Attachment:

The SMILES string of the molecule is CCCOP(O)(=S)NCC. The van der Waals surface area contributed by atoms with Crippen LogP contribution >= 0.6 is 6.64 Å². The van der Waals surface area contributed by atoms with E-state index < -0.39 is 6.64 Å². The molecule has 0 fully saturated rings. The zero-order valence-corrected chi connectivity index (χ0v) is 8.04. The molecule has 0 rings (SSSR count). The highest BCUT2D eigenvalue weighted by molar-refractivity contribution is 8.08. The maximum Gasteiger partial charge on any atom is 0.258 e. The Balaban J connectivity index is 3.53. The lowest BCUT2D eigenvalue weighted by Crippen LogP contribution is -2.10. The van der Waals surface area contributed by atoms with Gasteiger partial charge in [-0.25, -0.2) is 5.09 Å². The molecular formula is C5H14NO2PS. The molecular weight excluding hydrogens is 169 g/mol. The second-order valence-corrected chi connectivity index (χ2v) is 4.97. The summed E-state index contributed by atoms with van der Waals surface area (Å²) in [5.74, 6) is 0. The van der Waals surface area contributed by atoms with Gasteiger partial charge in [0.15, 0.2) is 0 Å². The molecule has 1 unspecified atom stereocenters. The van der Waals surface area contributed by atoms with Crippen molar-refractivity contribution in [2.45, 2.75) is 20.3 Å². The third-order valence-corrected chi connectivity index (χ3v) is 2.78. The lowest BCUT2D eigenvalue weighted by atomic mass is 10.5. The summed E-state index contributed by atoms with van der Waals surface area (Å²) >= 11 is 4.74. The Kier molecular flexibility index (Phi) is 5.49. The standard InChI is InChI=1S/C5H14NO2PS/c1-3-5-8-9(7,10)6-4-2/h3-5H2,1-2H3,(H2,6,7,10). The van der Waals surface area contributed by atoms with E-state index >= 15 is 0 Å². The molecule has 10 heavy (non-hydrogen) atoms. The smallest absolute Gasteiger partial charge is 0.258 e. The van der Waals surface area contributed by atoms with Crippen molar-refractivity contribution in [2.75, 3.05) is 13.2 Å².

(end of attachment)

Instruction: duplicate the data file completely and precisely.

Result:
The SMILES string of the molecule is CCCOP(O)(=S)NCC. The van der Waals surface area contributed by atoms with Crippen LogP contribution >= 0.6 is 6.64 Å². The van der Waals surface area contributed by atoms with E-state index < -0.39 is 6.64 Å². The molecule has 0 fully saturated rings. The zero-order valence-corrected chi connectivity index (χ0v) is 8.04. The molecule has 0 rings (SSSR count). The highest BCUT2D eigenvalue weighted by molar-refractivity contribution is 8.08. The maximum Gasteiger partial charge on any atom is 0.258 e. The Balaban J connectivity index is 3.53. The lowest BCUT2D eigenvalue weighted by Crippen LogP contribution is -2.10. The van der Waals surface area contributed by atoms with Gasteiger partial charge in [-0.25, -0.2) is 5.09 Å². The molecular formula is C5H14NO2PS. The molecular weight excluding hydrogens is 169 g/mol. The second-order valence-corrected chi connectivity index (χ2v) is 4.97. The summed E-state index contributed by atoms with van der Waals surface area (Å²) in [5.74, 6) is 0. The van der Waals surface area contributed by atoms with Gasteiger partial charge in [0.15, 0.2) is 0 Å². The molecule has 1 unspecified atom stereocenters. The van der Waals surface area contributed by atoms with Crippen molar-refractivity contribution in [2.45, 2.75) is 20.3 Å². The third-order valence-corrected chi connectivity index (χ3v) is 2.78. The lowest BCUT2D eigenvalue weighted by atomic mass is 10.5. The summed E-state index contributed by atoms with van der Waals surface area (Å²) >= 11 is 4.74. The Kier molecular flexibility index (Phi) is 5.49. The standard InChI is InChI=1S/C5H14NO2PS/c1-3-5-8-9(7,10)6-4-2/h3-5H2,1-2H3,(H2,6,7,10). The van der Waals surface area contributed by atoms with E-state index >= 15 is 0 Å². The molecule has 10 heavy (non-hydrogen) atoms. The smallest absolute Gasteiger partial charge is 0.258 e. The van der Waals surface area contributed by atoms with Crippen molar-refractivity contribution in [2.75, 3.05) is 13.2 Å².